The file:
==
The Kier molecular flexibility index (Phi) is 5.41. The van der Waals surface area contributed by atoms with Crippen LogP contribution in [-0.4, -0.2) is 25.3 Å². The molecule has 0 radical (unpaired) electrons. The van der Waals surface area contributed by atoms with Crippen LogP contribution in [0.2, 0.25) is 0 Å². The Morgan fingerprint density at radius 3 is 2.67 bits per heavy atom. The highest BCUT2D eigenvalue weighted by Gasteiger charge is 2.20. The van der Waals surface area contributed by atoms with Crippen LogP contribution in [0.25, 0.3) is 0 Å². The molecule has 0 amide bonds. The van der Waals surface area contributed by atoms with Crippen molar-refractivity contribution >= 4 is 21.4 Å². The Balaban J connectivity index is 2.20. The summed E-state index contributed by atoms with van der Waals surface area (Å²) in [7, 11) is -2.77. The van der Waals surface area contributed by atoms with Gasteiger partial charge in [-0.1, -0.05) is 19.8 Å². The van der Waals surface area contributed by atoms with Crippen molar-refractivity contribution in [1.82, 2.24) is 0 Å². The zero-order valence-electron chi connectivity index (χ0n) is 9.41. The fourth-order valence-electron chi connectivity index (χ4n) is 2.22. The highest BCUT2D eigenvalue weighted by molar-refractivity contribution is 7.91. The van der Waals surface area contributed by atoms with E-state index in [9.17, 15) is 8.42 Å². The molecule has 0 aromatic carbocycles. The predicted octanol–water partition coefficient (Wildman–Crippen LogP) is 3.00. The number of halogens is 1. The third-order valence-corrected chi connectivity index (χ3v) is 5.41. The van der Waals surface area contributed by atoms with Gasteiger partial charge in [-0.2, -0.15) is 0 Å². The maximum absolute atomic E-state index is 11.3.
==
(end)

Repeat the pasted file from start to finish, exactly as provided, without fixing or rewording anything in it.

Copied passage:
The Kier molecular flexibility index (Phi) is 5.41. The van der Waals surface area contributed by atoms with Crippen LogP contribution in [-0.4, -0.2) is 25.3 Å². The molecule has 0 radical (unpaired) electrons. The van der Waals surface area contributed by atoms with Crippen LogP contribution in [0.2, 0.25) is 0 Å². The Morgan fingerprint density at radius 3 is 2.67 bits per heavy atom. The highest BCUT2D eigenvalue weighted by Gasteiger charge is 2.20. The van der Waals surface area contributed by atoms with Crippen LogP contribution in [0.25, 0.3) is 0 Å². The molecule has 0 amide bonds. The van der Waals surface area contributed by atoms with Crippen molar-refractivity contribution >= 4 is 21.4 Å². The Balaban J connectivity index is 2.20. The summed E-state index contributed by atoms with van der Waals surface area (Å²) in [7, 11) is -2.77. The van der Waals surface area contributed by atoms with Gasteiger partial charge in [-0.1, -0.05) is 19.8 Å². The van der Waals surface area contributed by atoms with Crippen molar-refractivity contribution in [1.82, 2.24) is 0 Å². The zero-order valence-electron chi connectivity index (χ0n) is 9.41. The fourth-order valence-electron chi connectivity index (χ4n) is 2.22. The highest BCUT2D eigenvalue weighted by molar-refractivity contribution is 7.91. The van der Waals surface area contributed by atoms with E-state index in [9.17, 15) is 8.42 Å². The molecule has 0 aromatic carbocycles. The predicted octanol–water partition coefficient (Wildman–Crippen LogP) is 3.00. The number of halogens is 1. The third-order valence-corrected chi connectivity index (χ3v) is 5.41. The van der Waals surface area contributed by atoms with Gasteiger partial charge in [-0.2, -0.15) is 0 Å². The maximum absolute atomic E-state index is 11.3.